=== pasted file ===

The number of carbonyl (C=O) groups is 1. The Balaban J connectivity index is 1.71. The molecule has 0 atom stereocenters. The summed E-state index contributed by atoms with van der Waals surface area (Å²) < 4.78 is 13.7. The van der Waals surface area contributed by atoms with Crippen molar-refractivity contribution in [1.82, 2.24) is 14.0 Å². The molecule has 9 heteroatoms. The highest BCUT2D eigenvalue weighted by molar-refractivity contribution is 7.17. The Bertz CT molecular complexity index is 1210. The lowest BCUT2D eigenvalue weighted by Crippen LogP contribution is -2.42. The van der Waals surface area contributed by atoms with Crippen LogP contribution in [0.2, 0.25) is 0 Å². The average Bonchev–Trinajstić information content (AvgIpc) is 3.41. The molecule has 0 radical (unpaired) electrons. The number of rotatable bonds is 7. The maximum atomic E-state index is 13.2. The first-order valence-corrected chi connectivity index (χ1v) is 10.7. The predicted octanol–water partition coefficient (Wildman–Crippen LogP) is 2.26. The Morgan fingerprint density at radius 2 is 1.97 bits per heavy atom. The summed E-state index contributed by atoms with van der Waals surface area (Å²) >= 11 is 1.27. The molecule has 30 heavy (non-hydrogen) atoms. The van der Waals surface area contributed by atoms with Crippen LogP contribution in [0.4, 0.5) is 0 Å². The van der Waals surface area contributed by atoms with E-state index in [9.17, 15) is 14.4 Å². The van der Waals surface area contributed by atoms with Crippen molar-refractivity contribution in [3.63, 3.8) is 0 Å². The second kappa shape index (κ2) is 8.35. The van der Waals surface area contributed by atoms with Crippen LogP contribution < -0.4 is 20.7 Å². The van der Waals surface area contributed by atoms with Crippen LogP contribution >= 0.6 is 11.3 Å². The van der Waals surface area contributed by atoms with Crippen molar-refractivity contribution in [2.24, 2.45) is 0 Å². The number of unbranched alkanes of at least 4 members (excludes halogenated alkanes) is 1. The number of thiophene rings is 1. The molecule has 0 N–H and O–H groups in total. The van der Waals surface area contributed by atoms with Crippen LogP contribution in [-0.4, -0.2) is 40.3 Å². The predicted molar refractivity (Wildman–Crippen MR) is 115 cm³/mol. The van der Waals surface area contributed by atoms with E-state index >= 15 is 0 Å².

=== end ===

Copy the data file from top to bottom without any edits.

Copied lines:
The number of carbonyl (C=O) groups is 1. The Balaban J connectivity index is 1.71. The molecule has 0 atom stereocenters. The summed E-state index contributed by atoms with van der Waals surface area (Å²) < 4.78 is 13.7. The van der Waals surface area contributed by atoms with Crippen molar-refractivity contribution in [1.82, 2.24) is 14.0 Å². The molecule has 9 heteroatoms. The highest BCUT2D eigenvalue weighted by molar-refractivity contribution is 7.17. The Bertz CT molecular complexity index is 1210. The lowest BCUT2D eigenvalue weighted by Crippen LogP contribution is -2.42. The van der Waals surface area contributed by atoms with Crippen LogP contribution in [0.2, 0.25) is 0 Å². The average Bonchev–Trinajstić information content (AvgIpc) is 3.41. The molecule has 0 radical (unpaired) electrons. The number of rotatable bonds is 7. The maximum atomic E-state index is 13.2. The first-order valence-corrected chi connectivity index (χ1v) is 10.7. The predicted octanol–water partition coefficient (Wildman–Crippen LogP) is 2.26. The Morgan fingerprint density at radius 2 is 1.97 bits per heavy atom. The summed E-state index contributed by atoms with van der Waals surface area (Å²) >= 11 is 1.27. The molecule has 30 heavy (non-hydrogen) atoms. The van der Waals surface area contributed by atoms with Crippen LogP contribution in [0.4, 0.5) is 0 Å². The van der Waals surface area contributed by atoms with E-state index in [9.17, 15) is 14.4 Å². The van der Waals surface area contributed by atoms with Crippen molar-refractivity contribution in [3.63, 3.8) is 0 Å². The second kappa shape index (κ2) is 8.35. The van der Waals surface area contributed by atoms with Crippen LogP contribution < -0.4 is 20.7 Å². The van der Waals surface area contributed by atoms with Crippen LogP contribution >= 0.6 is 11.3 Å². The van der Waals surface area contributed by atoms with Crippen molar-refractivity contribution in [2.24, 2.45) is 0 Å². The number of unbranched alkanes of at least 4 members (excludes halogenated alkanes) is 1. The number of thiophene rings is 1. The molecule has 0 N–H and O–H groups in total. The van der Waals surface area contributed by atoms with Crippen LogP contribution in [-0.4, -0.2) is 40.3 Å². The predicted molar refractivity (Wildman–Crippen MR) is 115 cm³/mol. The van der Waals surface area contributed by atoms with E-state index >= 15 is 0 Å².